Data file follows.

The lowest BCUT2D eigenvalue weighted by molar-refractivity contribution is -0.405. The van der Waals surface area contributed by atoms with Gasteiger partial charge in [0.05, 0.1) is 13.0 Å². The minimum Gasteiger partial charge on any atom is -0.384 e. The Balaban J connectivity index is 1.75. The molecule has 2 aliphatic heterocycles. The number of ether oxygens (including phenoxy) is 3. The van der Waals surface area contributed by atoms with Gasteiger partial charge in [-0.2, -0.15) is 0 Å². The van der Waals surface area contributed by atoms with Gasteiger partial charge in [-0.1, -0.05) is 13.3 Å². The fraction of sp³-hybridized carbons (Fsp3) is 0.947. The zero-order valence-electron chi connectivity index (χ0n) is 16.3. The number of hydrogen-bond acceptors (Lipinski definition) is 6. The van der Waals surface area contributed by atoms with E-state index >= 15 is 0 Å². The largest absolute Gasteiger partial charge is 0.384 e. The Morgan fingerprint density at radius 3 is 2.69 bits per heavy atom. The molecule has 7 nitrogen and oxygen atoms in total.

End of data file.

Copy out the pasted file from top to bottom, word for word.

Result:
The lowest BCUT2D eigenvalue weighted by molar-refractivity contribution is -0.405. The van der Waals surface area contributed by atoms with Gasteiger partial charge in [0.05, 0.1) is 13.0 Å². The minimum Gasteiger partial charge on any atom is -0.384 e. The Balaban J connectivity index is 1.75. The molecule has 2 aliphatic heterocycles. The number of ether oxygens (including phenoxy) is 3. The van der Waals surface area contributed by atoms with Gasteiger partial charge in [-0.2, -0.15) is 0 Å². The van der Waals surface area contributed by atoms with Gasteiger partial charge in [-0.1, -0.05) is 13.3 Å². The fraction of sp³-hybridized carbons (Fsp3) is 0.947. The zero-order valence-electron chi connectivity index (χ0n) is 16.3. The number of hydrogen-bond acceptors (Lipinski definition) is 6. The van der Waals surface area contributed by atoms with E-state index >= 15 is 0 Å². The largest absolute Gasteiger partial charge is 0.384 e. The Morgan fingerprint density at radius 3 is 2.69 bits per heavy atom. The molecule has 7 nitrogen and oxygen atoms in total.